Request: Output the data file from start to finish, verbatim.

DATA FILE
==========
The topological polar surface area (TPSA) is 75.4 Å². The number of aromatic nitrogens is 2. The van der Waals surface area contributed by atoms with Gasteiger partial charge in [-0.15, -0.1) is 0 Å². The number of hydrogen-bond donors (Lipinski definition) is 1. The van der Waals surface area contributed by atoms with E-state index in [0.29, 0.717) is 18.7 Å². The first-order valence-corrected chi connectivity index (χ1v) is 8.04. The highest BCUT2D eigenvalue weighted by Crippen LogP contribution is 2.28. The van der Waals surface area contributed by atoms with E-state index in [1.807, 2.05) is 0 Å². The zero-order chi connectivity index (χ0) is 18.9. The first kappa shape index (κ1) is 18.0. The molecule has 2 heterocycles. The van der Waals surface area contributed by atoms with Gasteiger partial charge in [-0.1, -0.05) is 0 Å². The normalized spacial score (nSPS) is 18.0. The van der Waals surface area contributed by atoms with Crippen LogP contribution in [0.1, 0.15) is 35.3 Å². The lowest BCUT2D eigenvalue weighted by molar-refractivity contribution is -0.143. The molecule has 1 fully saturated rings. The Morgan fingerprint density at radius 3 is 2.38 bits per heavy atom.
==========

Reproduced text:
The topological polar surface area (TPSA) is 75.4 Å². The number of aromatic nitrogens is 2. The van der Waals surface area contributed by atoms with Gasteiger partial charge in [-0.15, -0.1) is 0 Å². The number of hydrogen-bond donors (Lipinski definition) is 1. The van der Waals surface area contributed by atoms with E-state index in [0.29, 0.717) is 18.7 Å². The first-order valence-corrected chi connectivity index (χ1v) is 8.04. The highest BCUT2D eigenvalue weighted by Crippen LogP contribution is 2.28. The van der Waals surface area contributed by atoms with E-state index in [1.807, 2.05) is 0 Å². The zero-order chi connectivity index (χ0) is 18.9. The first kappa shape index (κ1) is 18.0. The molecule has 2 heterocycles. The van der Waals surface area contributed by atoms with Gasteiger partial charge in [-0.1, -0.05) is 0 Å². The normalized spacial score (nSPS) is 18.0. The van der Waals surface area contributed by atoms with Crippen LogP contribution in [0.1, 0.15) is 35.3 Å². The lowest BCUT2D eigenvalue weighted by molar-refractivity contribution is -0.143. The molecule has 1 fully saturated rings. The Morgan fingerprint density at radius 3 is 2.38 bits per heavy atom.